Latest Updates

Read about all the latest developments in the ocean protection movement.

 

AWARE Updates

Sep. 25/13

When faced with a 12 ton creature, entangled in fishing nets and fighting for survival, what would you do? It’s a challenging question that divers can face when encountering marine animals in distress. 

In these situations, it’s always important to err on the side of extreme caution, prioritize safety at all times and contact professionals who are trained in wildlife rescue. But for some divers, in the moment, that’s easier said than done. Many divers share a compelling urge to act when they see an animal suffering.

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Sep. 16/13

When most people think of debris in our ocean they imagine piles of garbage, floating plastic bottles, broken glass and rusting metal. All of those things, and more, are certainly part of the problem but one issue less often considered by the general public is how debris causes entanglement, injury, or death of many marine animals.

Fishing lines, nets and hooks are all serious concerns for many larger marine animals such as rays, seals, sea lions, dolphins, sharks, turtles and whales. Mantas are particularly vulnerable due to their large wingspan.

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Aug. 28/13

Marine debris is choking marine life. Every year tens of thousands of marine animals and seabirds are killed and injured from eating or getting tangled up in our rubbish. Trash in the ocean threatens the survival of some of our most iconic marine animals.

Divers on the Solmar V liveaboard were visiting an isolated dive site some 300 miles south west of Cabo San Lucas, Mexico when they discovered an injured whale shark.

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Aug. 21/13

Here at Project AWARE, we like to call marine debris the “silent killer” – the trash from our everday lives that smothers ocean environments, ensnares and chokes marine species. Les Stroud, or the godfather of survival TV, is used to the silence and the sight of of debris from his professional career as the TV hit series Survivorman.

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Aug. 05/13

Shark Week, an annual ratings giant for the Discovery Channel every August, is already shaping up to be a shock-fest of new documentaries. But here at Project AWARE, we’re making shark protection a priority year-round so every week is Shark Week!

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Jul. 30/13

Ten weeks ago, Project AWARE began the search for 100 Finathon Champions and we found you! In just ten weeks, 154 Finathon Champions, 40 teams and 50 children under the age of 10 raised nearly $50,000 by swimming to end finning. Thank you!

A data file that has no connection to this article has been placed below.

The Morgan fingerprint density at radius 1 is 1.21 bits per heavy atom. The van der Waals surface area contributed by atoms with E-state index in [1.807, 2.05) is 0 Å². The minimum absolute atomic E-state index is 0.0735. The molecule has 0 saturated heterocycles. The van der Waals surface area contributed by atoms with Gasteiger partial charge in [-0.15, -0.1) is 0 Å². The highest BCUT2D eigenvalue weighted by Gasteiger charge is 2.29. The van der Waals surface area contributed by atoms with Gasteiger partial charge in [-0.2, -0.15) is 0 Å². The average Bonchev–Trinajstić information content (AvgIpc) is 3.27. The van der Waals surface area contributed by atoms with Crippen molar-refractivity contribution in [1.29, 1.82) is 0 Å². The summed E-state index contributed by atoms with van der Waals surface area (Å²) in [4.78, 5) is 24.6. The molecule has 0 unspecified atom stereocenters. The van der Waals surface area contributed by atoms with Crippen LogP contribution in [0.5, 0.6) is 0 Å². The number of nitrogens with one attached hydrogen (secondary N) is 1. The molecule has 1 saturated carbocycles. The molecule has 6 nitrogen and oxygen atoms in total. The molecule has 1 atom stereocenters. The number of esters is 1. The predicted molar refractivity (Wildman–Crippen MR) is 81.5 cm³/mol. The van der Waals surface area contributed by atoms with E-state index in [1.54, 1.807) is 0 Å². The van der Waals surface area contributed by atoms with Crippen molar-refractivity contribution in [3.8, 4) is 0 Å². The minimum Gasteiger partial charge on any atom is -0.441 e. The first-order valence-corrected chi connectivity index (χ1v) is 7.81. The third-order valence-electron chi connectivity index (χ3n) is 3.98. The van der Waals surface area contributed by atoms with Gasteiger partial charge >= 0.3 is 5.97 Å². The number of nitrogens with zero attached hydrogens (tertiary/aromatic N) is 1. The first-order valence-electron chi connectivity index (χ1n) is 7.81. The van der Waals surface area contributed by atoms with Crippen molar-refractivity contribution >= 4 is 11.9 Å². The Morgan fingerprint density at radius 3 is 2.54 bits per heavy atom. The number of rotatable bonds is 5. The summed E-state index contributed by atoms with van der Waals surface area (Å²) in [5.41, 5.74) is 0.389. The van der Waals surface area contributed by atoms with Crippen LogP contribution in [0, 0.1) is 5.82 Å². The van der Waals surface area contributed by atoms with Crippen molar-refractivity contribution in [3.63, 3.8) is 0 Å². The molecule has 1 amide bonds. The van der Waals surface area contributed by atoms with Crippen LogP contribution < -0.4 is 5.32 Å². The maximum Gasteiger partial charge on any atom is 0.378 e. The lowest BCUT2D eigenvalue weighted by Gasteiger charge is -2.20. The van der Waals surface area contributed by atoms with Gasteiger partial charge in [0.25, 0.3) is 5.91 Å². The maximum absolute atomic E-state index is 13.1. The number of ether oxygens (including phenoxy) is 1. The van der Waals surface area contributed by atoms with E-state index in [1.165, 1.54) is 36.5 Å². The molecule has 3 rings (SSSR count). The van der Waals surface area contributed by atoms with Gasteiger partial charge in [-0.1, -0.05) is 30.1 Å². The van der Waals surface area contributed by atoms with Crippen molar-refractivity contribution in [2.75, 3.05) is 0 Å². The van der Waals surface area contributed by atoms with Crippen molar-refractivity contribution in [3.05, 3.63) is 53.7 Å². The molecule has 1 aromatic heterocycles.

Together, you swam nearly 600km, shaved your heads, swam in shark costumes and organized other creative events to show your passion for shark protection. And all with one jawesome goal - swimming to end finning.

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Jul. 26/13

The Malaysia International Dive Expo (MIDE) this July was a fantastic opportunity to meet AWARE supporters and thank them in person for their efforts to protect the ocean.  Scuba Junkie shark expert Rohan Perkins presented at MIDE to help raise awareness for sharks. Rohan received Project AWARE funding through the Ocean Action Project in 2012 so I made a special trip to visit the Scuba Junkie team and check out their conservation programs.

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Jul. 23/13

Did you know that electricity is the biggest single source of carbon emissions in Britain? The absorption of carbon dioxide emissions by the ocean has a direct impact on marine ecosystems. The good news is reducing our carbon footprint can be as easy as making the switch to renewable energy.

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Jul. 17/13

Have you ever heard of a gal shaving her head on her birthday? In the name of shark protection? That’s just what Divemaster, Heather Murray did during Project AWARE’s global Finathon™ - smashing her fundraising target and raising more than $8000 to support sharks. We couldn’t be more inspired!

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Jun. 19/13

Two years ago, 14 divers from Project AWARE and PADI Asia Pacific braved the Australian winter chill to complete the very first Dive Against Debris at Shelley Beach, NSW, Australia. They removed and recorded a variety of marine debris including plastic bottles, plastic bags and fishing line – all the usual culprits.  Since then, divers like you have reported data from more than 1,000 Dive Against Debris surveys.

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